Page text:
Adobe Edge Inspect CC
allows you to synchronize multiple devices to your desktop, and then as you
view pages on your website, you can test them on the connected devices.

My previous article about Edge Inspect CC reviewed downloading and installing
the desktop client and Chrome Extension on a Windows 7 PC and installing the
iPhone client on an iPhone 4. This final installment of my two-part series reviews
using the tools to inspect your websites on mobile devices that are
synchronized with the desktop.

The instructions swap between the desktop extension and the iPhone app,
which might be confusing. If you remember that the screen captures with a
predominant grey background are from the Chrome extension on the desktop and
the screen captures with a predominant black background are from the iPhone app,
you should be able to follow along with the steps just fine.

Connecting and synchronizing the devices

1. From the Windows 7 PC, make sure your Edge
Inspect CC desktop application is running by checking to see that the In tray
icon is showing. If it isn’t, you can start it up from the Windows 7 path of All
Programs | Adobe Edge Inspect CC (Figure A).

Figure A

2. In Chrome, find the extension Adobe Edge Inspect
CC and the icon from the top of the toolbar and click to open the Edge Inspect
CC (Figure B).

Figure B

The extension will start searching
for connections (Figure C).

Figure C

This is when we jump onto the
iPhone for a few steps.

3. On your iPhone, find the Edge Inspect In app icon
and tap it (Figure D).

Figure D

4. Activate the Edge Inspect CC app and, if the
desktop computer is not found, you can manually add the device by touching the +
at the top right and entering the computer name or computer IP address. Your
Wi-Fi connection will show up first (Figure E).

Figure E

In this case, I added the known IP
address of for the desktop PC and pressed the Join button (Figure

Figure F

Note: Your desktop and your
wireless mobile devices need to be on the same subnet IP network in order to
connect and synchronize.

5. The Edge Inspect CC app will now connect with
the desktop. In my case, the desktop device appears as the desktop name, but
yours could appear as the IP address of the PC as well — it depends on how
your PC is recognized on your network (Figure G).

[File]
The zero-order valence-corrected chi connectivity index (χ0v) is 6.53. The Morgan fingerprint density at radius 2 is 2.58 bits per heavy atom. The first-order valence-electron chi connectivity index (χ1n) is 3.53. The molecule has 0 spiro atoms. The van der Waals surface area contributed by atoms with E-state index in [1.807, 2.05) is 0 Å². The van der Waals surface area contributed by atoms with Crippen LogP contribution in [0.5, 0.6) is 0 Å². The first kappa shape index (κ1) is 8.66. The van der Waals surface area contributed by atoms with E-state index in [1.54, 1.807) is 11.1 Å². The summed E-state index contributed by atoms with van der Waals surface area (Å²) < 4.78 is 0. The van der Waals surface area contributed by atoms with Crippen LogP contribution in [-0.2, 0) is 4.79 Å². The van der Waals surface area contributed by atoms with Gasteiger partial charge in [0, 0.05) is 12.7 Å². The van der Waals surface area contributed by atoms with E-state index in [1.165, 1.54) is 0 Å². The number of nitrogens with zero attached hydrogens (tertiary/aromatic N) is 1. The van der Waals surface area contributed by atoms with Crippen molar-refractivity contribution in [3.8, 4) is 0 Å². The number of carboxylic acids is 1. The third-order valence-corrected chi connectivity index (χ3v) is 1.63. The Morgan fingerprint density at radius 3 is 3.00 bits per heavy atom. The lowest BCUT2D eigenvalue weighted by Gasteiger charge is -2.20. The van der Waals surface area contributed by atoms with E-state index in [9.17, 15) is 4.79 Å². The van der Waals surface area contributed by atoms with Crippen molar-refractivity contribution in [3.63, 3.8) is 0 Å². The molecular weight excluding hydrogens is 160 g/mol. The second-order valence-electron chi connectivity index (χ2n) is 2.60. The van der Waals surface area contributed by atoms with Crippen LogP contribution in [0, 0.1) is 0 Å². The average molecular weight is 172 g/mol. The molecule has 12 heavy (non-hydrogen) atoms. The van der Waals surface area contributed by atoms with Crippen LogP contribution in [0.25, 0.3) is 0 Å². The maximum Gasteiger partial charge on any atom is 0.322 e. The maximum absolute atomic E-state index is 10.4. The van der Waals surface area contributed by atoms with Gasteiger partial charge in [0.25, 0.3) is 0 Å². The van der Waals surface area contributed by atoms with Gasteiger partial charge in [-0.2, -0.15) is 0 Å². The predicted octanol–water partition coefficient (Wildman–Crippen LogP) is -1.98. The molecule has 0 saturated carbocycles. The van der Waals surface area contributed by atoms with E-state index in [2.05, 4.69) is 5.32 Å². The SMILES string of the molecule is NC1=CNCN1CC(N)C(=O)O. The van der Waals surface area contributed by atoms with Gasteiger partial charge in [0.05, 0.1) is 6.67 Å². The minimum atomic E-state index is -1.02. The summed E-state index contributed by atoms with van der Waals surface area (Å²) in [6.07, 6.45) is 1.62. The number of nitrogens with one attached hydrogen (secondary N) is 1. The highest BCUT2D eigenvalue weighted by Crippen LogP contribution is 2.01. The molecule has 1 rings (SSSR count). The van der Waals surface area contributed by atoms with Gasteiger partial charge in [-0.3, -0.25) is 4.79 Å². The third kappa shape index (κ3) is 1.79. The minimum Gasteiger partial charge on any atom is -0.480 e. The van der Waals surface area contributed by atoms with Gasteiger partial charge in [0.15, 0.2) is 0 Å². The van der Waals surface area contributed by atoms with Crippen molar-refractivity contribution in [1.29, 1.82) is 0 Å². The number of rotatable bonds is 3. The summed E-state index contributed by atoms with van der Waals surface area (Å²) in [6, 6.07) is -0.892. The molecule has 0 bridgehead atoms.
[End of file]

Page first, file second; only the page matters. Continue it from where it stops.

Figure G

For security purposes and for
synchronization to occur, a passcode is sent from the desktop that will appear
on the iPhone app display (Figure H).

Figure H

6. Going back to the desktop and from the Chrome
extension on the desktop PC, you will enter the passcode as it appears on the
iPhone (Figure I).

Figure I

Once the passcode is entered and
the connection is made, the iPhone will show up in the list from the Edge
Inspect CC on the desktop (Figure J).

Figure J

7. On your desktop and in Chrome, browse out to
your website that you want to test. The iPhone will display the same website on
its Edge Inspect CC client. In this case I sent it to the TechRepublic website in
the Chrome browser and then viewed it on the iPhone, and this is how it appears
in the iPhone (Figure K).

Figure K

Options while viewing the website from the iPhone include Refresh, Open in
Browser, Copy URL, and Screenshot (Figure L).

Figure L

Connect all of your mobile devices in the same manner. Now you can go to your
development environment and start making adjustments to your HTML, CSS, and
JavaScript. And then from your desktop PC, refresh your Chrome browser opened
to the edited web page, and with the Edge Inspect CC Extension, the results
get propagated to the connected iPhone or other devices you have attached to
the Edge Inspect CC Chrome Extension.  

The real benefit with using Edge Inspect CC is that you can connect many
mobile devices to your desktop and make edits on the fly to testing pages, and then
refresh Chrome on those edited pages and each of your connected and
synchronized devices will update their screens on the fly to the new web page.
This is a real boon to troubleshooting and testing your website across a
variety of mobile devices.